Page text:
Why You Shouldn't Rely on These Dividend Stocks
Investors are facing one of the toughest challenges they've ever had to deal with. With interest rates at rock-bottom levels, it's really hard to generate the income that many people need in order to make ends meet.
As a solution, many investors have decided to embrace dividend-paying stocks in lieu of bonds and other fixed-income investments. In a booming stock market, that's been a winning bet. But in the process, retirees and other conservative investors are adding to their risk levels -- and eventually, those bets could come crashing down on them, creating what could become a new financial crisis.
In search of cash
In this month's brand new issue of the Fool's Rule Your Retirement newsletter, which is available today at 4 p.m. EDT, Foolish retirement expert and financial planner Robert Brokamp takes a closer look at how investors are piling into dividend stocks. Not only are interest rates on bonds unattractive, but investors are also concerned about the potential for capital losses even on ultra-safe Treasury bonds, as rising interest rates in the future could take a bite out of bond values.
My colleague John Rosevear argues that dividend stocks are simply the best way to get the income you need. But before you accept his argument, let's take a look at how investing in dividend stocks can go horribly wrong -- and end up putting you in an even worse financial situation.
Dividends aren't forever
Investors need steady, reliable income in order to plan their finances. The benefit of bonds is that no matter how much or how little they pay, you know in advance exactly how much you're going to receive and when you're going to get it. Barring a cataclysmic event like a default, a bond's payouts are reliable and dependable.
By contrast, dividends from stocks are inherently unpredictable. Although that lack of predictability sometimes results in positive surprises when dividends increase, companies have no legal obligation to keep paying dividends at all, leaving the door open to dividend cuts at any time.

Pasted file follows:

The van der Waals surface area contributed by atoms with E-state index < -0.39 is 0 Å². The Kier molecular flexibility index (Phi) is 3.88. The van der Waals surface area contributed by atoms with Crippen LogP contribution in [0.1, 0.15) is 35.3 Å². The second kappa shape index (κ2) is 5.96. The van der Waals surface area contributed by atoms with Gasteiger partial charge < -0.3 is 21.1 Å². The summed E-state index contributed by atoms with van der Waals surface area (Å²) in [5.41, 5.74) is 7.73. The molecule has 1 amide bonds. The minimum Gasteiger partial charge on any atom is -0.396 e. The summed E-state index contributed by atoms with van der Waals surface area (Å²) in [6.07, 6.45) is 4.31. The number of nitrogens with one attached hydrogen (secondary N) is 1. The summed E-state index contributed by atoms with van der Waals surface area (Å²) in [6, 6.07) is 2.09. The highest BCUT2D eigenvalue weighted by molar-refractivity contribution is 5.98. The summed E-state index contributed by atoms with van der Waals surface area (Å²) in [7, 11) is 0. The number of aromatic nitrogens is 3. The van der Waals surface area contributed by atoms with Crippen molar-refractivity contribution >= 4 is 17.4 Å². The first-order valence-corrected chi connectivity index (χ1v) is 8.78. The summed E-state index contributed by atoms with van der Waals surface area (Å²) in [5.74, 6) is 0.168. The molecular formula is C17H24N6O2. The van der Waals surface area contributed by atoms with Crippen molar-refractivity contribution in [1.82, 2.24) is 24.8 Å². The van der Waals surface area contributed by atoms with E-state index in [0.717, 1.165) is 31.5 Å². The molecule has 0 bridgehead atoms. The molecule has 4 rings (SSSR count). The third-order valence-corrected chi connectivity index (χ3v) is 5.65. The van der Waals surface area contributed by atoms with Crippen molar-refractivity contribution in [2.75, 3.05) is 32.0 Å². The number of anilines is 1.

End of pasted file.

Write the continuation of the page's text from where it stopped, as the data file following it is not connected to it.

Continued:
That's a lesson that all too many investors learned the hard way three years ago. Back then, dividend stalwarts General Electric (NYS: GE) and Dow Chemical (NYS: DOW) made big dividend cuts of 60% to 70%. Accompanied by the huge share-price drops during that period, shareholders who relied on what had previously been attractive dividend yields got a nasty reminder of how risky stocks are.
Moreover, we're still seeing similar moves today. Take a look at what's happened to some of these favorite dividend stocks:
- Frontier Communications (NAS: FTR) has been a cash cow for shareholders over the years, as it pays out the lucrative cash flows from legacy wireline telephone service revenue. But on two occasions during the past 18 months, the company has had to cut its dividend, which now stands 60% below where it was in mid-2010. The current yield of 9% may still look attractive, but with shares having lost half their value in less than a year's time, longtime investors certainly haven't gotten the results they'd hoped for.
- Another area that income-hungry investors have looked to is the mortgage REIT sector. These companies make money on the spreads between short- and long-term interest rates and pass their profits through to shareholders, and the double-digit yields they offer are exactly what many people need right now. But Annaly Capital (NYS: NLY) already pays less than three-quarters of what it did in late 2009, and further pressure on rates could prompt future cuts. Compared to current levels of $0.55 per share in quarterly dividends, Annaly paid only $0.10 in late 2005. Chimera Investment (NYS: CIM) has seen even faster dividend deterioration, with a nearly 40% cut since late 2010. Moreover, both stocks trade at levels well below their highs of the past couple of years.
Of course, plenty of dividend stocks not only maintain payouts but raise them regularly. Yet even in those cases, a stock market swoon can create losses that conservative investors can't afford to weather.
Best of a bad lot
So if you need income, how much can you afford to rely on dividend stocks? The new issue of Rule Your Retirement gives a balanced view of both bonds and dividend stocks, helping you figure out the right mix for your portfolio. And it's available free with a 30-day trial subscription.
Even with low rates, bonds do something that dividend stocks can't: hold their value and assure repayment of principal. For most investors, that's a feature that you just can't live without.
Getting the income you need is just one element of a successful financial plan for your retirement. Our special free report highlights the shocking truth about your retirement. Don't miss this chance to grab your free copy of this can't-miss report today.
At the time this article was published Fool contributor Dan Caplinger deals with the ups and downs of dividend stocks. You can follow him on Twitter here. He doesn't own shares of the companies mentioned in this article. The Motley Fool owns shares of Annaly Capital. Motley Fool newsletter services have recommended buying shares of Annaly Capital. Try any of our Foolish newsletter services free for 30 days. We Fools may not all hold the same opinions, but we all believe that considering a diverse range of insights makes us better investors. The Fool's disclosure policy never loses value.
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